Omen (Augure, 2023) ‘Cannes’ Review: Belgium-based artist and polymath Baloji debuted his first features at Cannes, and this utterly beautiful piece of cinema reflects his deep connection with moving genre-hybrid art. Titled Omen, the film is an amalgamation of who Bajoli is as a person — a musical artist who roots his understanding of rhythm in empathy and a storyteller who actively spins poetry out of his visual metaphors. As intensely personal as Omen is, it is also deeply universal — it is a synesthetic, operatic tale about four Congolese individuals who have been marked as witches/sorcerers by their society and forced to bear the cross of ostracization throughout their lives.

Koffi (Mark Zinga) and his partner Alice (Lucie Debay) are about to have twins, and they decide to travel to Koffi’s hometown in the Democratic Republic of Congo to receive the blessings of his parents. However, this situation is more complicated and painful than it seems, as Koffi has spent most of his life estranged from his family, deemed a social pariah who brings ill luck and shame to anyone he comes in contact with.

There are complex, intertwining threads of patriarchy, superstition, and unresolved familial trauma defining Koffi’s unique situation, and his port wine stain birthmark emerges as a literal mark he has to shoulder no matter where he goes. No matter how sincere Koffi and Alice are in their quest to be accepted by a largely unaccepting family, the trip ends in infuriating injustice and tragedy for both involved.

Koffi, however, is not the only person who must contend with the enforced mantle of a witch or sorcerer. Three other individuals must deal with the same burden in differing ways — the determined, rebellious Paco (Marcel Otete Kabeya) must fight for his autonomy while facing off against a gang of cruel street kids, Tshala (Eliane Umuhire), Koffi’s sister, can never experience true freedom and embrace her sexuality due to a patriarchal, misogynistic society, and Mama Mujila (Yves-Marina Gnahoua), who has been branded a witch too, ends up enforcing the same cruelties that broke her spirit when she was young. These four stories snake together and find their way into one another in a way that feels fitting. Although various factors shape their individual destinies, they meet at a point of no return.

Omen (Augure, 2023)
A still from Omen (Augure, 2023)

Baloji, who himself has had to shoulder the burden of a name that can be interpreted to mean “sorcerer,” understands the plight of his characters innately and what it means to function within the confines of a rigid societal structure built on the negation of individual freedom and autonomy. Culture also plays a role here, informing the reactions to these so-called transgressions, and Baloji borrows from diverse sources to create a moving image steeped in prophecy and poetry. From Gilles folklore to visual echoes of Mardi Gras, Omen weaves a rich fabric of cultural norms, myths, and practices, making the film steeped in mystery and symbolism, with its emotional core being heightened by these visual flourishes.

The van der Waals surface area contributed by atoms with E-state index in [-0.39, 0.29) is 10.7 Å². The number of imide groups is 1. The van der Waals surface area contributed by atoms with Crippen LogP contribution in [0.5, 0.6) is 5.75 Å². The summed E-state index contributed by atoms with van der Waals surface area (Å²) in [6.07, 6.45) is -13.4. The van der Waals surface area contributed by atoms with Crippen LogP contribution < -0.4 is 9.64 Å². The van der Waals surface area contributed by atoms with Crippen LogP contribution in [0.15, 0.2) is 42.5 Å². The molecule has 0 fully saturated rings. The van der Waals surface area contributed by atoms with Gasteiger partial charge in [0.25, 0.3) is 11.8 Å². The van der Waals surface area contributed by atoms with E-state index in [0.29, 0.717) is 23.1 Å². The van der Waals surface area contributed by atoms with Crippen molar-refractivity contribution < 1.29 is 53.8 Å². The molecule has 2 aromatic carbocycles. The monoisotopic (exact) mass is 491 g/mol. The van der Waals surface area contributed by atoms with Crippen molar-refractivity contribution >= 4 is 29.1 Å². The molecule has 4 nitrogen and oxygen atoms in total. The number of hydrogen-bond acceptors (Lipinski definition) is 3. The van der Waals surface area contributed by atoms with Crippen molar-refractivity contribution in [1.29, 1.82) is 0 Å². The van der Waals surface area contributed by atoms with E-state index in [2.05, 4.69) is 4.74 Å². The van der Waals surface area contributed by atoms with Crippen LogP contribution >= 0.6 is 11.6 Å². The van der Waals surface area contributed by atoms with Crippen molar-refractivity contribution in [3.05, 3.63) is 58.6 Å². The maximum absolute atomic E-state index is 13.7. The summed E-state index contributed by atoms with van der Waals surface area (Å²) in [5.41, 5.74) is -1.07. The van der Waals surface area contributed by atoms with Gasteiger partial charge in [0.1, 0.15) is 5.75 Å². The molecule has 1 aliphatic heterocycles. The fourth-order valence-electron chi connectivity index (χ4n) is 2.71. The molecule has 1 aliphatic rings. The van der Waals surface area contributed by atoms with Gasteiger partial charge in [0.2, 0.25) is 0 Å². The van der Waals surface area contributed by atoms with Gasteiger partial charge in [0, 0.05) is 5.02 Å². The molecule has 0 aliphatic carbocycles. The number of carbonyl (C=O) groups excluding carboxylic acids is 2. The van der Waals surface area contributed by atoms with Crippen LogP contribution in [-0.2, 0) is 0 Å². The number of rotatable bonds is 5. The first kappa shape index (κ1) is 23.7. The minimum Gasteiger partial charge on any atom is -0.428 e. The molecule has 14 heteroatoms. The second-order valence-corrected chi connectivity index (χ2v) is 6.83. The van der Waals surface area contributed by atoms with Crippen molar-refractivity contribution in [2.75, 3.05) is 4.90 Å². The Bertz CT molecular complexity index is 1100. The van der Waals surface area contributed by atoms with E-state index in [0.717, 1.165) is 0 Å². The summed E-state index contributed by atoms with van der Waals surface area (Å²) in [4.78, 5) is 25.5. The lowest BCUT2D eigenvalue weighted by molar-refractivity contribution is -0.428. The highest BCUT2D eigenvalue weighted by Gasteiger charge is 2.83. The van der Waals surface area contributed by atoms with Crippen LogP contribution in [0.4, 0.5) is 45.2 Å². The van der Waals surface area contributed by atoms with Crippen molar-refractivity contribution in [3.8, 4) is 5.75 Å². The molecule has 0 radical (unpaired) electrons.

Magic realism has played a seminal role in Baloji’s work. He uses this aspect to open the film with a stunning view of a Magritte-esque desert, peppered with straw men swaying in the wind, who burn ablaze in the dead of night towards the end. These mystical, surreal touches do not feel contrived or pretentious at any point. If anything, they enhance our understanding of the four characters and what it means for them to belong in a world that has essentially rejected their very existence. These haunting images are the pinnacle of poetry, including an extended mourning sequence rife with familial and professional mourners, where the sight of unbridled tears and the inescapable smell of death frame the scene as one that is a product of a fever dream.

Another metaphor that stands out is the recreation of the Hansel and Gretel tale via Paco and his sister’s storyline. It is a surreal extension of the reality where parents often blame their youngest child for the sudden onset of poverty after their birth. This is perhaps an equally cruel mark to bear, considering how blameless a child is in such a situation, and Paco has to also nurse the unhealed wound of losing the only safe space and confidant he has ever known. Finding solace and embracing these complex identities can often feel impossible, but Baloji ends Omen on a note of hope, where closure can be achieved in the midst of a desert.

Due to the synesthetic nature of Omen, it is impossible to alienate its sonic and visual themes from its core narrative, as all of these aspects essentially feed into one another. Baloji painstakingly created four mini-albums from each character’s perspective. While they do not feature in the film, they enrich their stories further, rooting their tale in compassion and earnest understanding. In the end, Omen reflects the ever-evolving vignettes of prejudice-based ostracization via a specific socio-cultural lens, embracing its complexity like a well-tuned prism and scattering the refracted images of the lives that are and could have been.

Omen (Augure) was screened at the 2023 Cannes Film Festival

Omen (Augure, 2023) Links: IMDb
Omen (Augure, 2023) Cast: Eliane Umuhire, Lucie Debay, Marc Zinga

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